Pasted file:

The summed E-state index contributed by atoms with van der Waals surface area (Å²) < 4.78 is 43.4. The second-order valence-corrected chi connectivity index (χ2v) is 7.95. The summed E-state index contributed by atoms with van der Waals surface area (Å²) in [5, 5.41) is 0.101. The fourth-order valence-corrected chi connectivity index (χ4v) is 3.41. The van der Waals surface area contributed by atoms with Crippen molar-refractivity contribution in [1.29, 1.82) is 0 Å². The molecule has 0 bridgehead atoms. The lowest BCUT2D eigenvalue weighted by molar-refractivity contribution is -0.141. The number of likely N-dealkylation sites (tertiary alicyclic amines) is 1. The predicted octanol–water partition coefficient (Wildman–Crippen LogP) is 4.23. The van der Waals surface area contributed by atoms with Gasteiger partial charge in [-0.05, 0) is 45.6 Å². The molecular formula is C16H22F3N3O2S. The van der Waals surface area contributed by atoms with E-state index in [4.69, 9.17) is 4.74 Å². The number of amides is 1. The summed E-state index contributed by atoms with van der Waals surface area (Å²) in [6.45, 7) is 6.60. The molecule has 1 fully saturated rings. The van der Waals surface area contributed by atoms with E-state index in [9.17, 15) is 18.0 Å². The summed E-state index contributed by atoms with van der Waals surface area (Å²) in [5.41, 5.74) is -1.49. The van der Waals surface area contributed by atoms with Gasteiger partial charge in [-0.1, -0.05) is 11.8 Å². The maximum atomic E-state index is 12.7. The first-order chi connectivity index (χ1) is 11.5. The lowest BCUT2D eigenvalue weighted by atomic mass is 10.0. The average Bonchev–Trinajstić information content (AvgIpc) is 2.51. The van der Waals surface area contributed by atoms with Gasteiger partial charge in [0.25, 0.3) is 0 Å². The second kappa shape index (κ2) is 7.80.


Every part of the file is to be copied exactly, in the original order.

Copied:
The summed E-state index contributed by atoms with van der Waals surface area (Å²) < 4.78 is 43.4. The second-order valence-corrected chi connectivity index (χ2v) is 7.95. The summed E-state index contributed by atoms with van der Waals surface area (Å²) in [5, 5.41) is 0.101. The fourth-order valence-corrected chi connectivity index (χ4v) is 3.41. The van der Waals surface area contributed by atoms with Crippen molar-refractivity contribution in [1.29, 1.82) is 0 Å². The molecule has 0 bridgehead atoms. The lowest BCUT2D eigenvalue weighted by molar-refractivity contribution is -0.141. The number of likely N-dealkylation sites (tertiary alicyclic amines) is 1. The predicted octanol–water partition coefficient (Wildman–Crippen LogP) is 4.23. The van der Waals surface area contributed by atoms with Gasteiger partial charge in [-0.05, 0) is 45.6 Å². The molecular formula is C16H22F3N3O2S. The van der Waals surface area contributed by atoms with E-state index in [4.69, 9.17) is 4.74 Å². The number of amides is 1. The summed E-state index contributed by atoms with van der Waals surface area (Å²) in [6.45, 7) is 6.60. The molecule has 1 fully saturated rings. The van der Waals surface area contributed by atoms with E-state index in [9.17, 15) is 18.0 Å². The summed E-state index contributed by atoms with van der Waals surface area (Å²) in [5.41, 5.74) is -1.49. The van der Waals surface area contributed by atoms with Gasteiger partial charge in [-0.1, -0.05) is 11.8 Å². The maximum atomic E-state index is 12.7. The first-order chi connectivity index (χ1) is 11.5. The lowest BCUT2D eigenvalue weighted by atomic mass is 10.0. The average Bonchev–Trinajstić information content (AvgIpc) is 2.51. The van der Waals surface area contributed by atoms with Gasteiger partial charge in [0.25, 0.3) is 0 Å². The second kappa shape index (κ2) is 7.80.